Black Stereotypes in Literature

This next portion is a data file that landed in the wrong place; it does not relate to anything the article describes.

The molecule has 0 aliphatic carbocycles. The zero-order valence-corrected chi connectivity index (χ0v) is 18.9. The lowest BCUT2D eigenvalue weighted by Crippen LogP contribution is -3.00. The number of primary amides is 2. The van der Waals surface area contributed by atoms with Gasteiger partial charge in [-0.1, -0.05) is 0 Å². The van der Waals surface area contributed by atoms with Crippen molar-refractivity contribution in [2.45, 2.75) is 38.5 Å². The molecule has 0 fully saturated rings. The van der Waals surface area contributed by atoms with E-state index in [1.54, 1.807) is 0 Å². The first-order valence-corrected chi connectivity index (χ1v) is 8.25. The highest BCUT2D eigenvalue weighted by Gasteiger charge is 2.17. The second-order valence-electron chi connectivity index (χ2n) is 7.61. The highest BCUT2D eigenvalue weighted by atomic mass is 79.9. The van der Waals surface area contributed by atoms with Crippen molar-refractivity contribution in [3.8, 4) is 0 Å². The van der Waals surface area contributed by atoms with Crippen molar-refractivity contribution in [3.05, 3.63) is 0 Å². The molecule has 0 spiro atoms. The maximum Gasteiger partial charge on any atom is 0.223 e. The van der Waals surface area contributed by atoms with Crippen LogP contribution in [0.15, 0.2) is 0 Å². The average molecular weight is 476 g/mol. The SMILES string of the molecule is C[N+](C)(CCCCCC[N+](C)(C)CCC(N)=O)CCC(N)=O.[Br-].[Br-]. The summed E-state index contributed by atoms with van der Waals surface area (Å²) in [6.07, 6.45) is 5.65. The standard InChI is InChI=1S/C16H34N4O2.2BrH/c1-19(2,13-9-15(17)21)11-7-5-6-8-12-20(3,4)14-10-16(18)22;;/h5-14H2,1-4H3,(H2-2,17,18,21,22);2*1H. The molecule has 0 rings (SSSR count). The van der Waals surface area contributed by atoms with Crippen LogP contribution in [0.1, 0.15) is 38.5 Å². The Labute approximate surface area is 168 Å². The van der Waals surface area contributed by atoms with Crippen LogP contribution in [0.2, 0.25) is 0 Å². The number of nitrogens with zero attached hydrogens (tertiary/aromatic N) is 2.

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In today’s society there are many different stereotypes, many of which can be applied to every single ethnic group. At one point in any person’s life, they would have experienced some form of stereotyping. Every individual, whether young or old, is labelled with either a negative or positive stereotype. For example, it is often typically said that lawyers are deceitful, females tend to be less aggressive than males, all African Americans are extremely virtuous at basketball, and the list is simply endless. Stereotypes are often heard every day and everywhere, at any given moment. They are usually very widespread and used so frequently that they have seemed to become a natural behavior for human beings; and it is a part of our everyday life. At times we can find ourselves in situations where we make stereotypes and or assumptions for a large group of individuals. Stereotyping is a way in which people categorize and group one another. Stereotypes can affect people’s social lives, along with their emotions, and also how people interact within a particular environment as well. Stereotyping is a form of prejudgment that is as customary in today’s society as it was many years ago. It is a social attitude which has stood the test of time and attracted much attention from social physiologists alongside philosophers. Many approaches to, and theories of stereotyping have consequently been raised. “How It Feels to Be Colored Me” is an essay in which Zora Neale Hurston
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